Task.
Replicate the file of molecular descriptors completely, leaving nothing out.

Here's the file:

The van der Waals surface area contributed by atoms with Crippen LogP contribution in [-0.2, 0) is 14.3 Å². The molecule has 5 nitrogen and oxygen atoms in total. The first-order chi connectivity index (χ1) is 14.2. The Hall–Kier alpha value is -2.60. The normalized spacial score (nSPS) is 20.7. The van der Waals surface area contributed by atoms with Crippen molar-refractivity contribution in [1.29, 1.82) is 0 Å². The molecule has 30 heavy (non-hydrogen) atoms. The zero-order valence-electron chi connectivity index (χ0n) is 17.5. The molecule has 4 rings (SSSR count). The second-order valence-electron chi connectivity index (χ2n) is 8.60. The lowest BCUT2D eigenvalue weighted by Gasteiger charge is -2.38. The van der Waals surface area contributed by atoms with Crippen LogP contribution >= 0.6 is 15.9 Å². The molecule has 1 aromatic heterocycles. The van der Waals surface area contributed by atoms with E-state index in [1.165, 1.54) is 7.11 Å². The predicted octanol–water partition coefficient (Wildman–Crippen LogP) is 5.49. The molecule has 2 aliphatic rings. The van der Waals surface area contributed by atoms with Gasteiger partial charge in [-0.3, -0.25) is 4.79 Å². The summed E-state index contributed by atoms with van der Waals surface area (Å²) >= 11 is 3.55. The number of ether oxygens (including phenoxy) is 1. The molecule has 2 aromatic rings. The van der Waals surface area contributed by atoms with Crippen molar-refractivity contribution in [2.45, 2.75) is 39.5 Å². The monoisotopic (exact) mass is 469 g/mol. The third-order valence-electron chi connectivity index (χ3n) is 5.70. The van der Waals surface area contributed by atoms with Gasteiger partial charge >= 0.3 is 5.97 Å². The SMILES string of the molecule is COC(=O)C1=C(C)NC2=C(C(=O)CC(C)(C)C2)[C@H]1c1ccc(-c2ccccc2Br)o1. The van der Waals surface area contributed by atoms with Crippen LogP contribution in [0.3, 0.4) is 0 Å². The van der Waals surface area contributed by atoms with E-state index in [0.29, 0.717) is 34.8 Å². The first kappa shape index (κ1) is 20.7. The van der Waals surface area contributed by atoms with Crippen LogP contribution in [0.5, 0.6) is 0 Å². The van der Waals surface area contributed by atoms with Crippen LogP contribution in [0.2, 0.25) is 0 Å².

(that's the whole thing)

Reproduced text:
The van der Waals surface area contributed by atoms with Crippen LogP contribution in [-0.2, 0) is 14.3 Å². The molecule has 5 nitrogen and oxygen atoms in total. The first-order chi connectivity index (χ1) is 14.2. The Hall–Kier alpha value is -2.60. The normalized spacial score (nSPS) is 20.7. The van der Waals surface area contributed by atoms with Crippen molar-refractivity contribution in [1.29, 1.82) is 0 Å². The molecule has 30 heavy (non-hydrogen) atoms. The zero-order valence-electron chi connectivity index (χ0n) is 17.5. The molecule has 4 rings (SSSR count). The second-order valence-electron chi connectivity index (χ2n) is 8.60. The lowest BCUT2D eigenvalue weighted by Gasteiger charge is -2.38. The van der Waals surface area contributed by atoms with Crippen LogP contribution >= 0.6 is 15.9 Å². The molecule has 1 aromatic heterocycles. The van der Waals surface area contributed by atoms with E-state index in [1.165, 1.54) is 7.11 Å². The predicted octanol–water partition coefficient (Wildman–Crippen LogP) is 5.49. The molecule has 2 aliphatic rings. The van der Waals surface area contributed by atoms with Gasteiger partial charge in [-0.3, -0.25) is 4.79 Å². The summed E-state index contributed by atoms with van der Waals surface area (Å²) >= 11 is 3.55. The number of ether oxygens (including phenoxy) is 1. The molecule has 2 aromatic rings. The van der Waals surface area contributed by atoms with Crippen molar-refractivity contribution in [2.45, 2.75) is 39.5 Å². The monoisotopic (exact) mass is 469 g/mol. The third-order valence-electron chi connectivity index (χ3n) is 5.70. The van der Waals surface area contributed by atoms with Gasteiger partial charge >= 0.3 is 5.97 Å². The SMILES string of the molecule is COC(=O)C1=C(C)NC2=C(C(=O)CC(C)(C)C2)[C@H]1c1ccc(-c2ccccc2Br)o1. The van der Waals surface area contributed by atoms with Crippen LogP contribution in [0.3, 0.4) is 0 Å². The van der Waals surface area contributed by atoms with E-state index in [0.29, 0.717) is 34.8 Å². The first kappa shape index (κ1) is 20.7. The van der Waals surface area contributed by atoms with Crippen LogP contribution in [0.5, 0.6) is 0 Å². The van der Waals surface area contributed by atoms with Crippen LogP contribution in [0.2, 0.25) is 0 Å².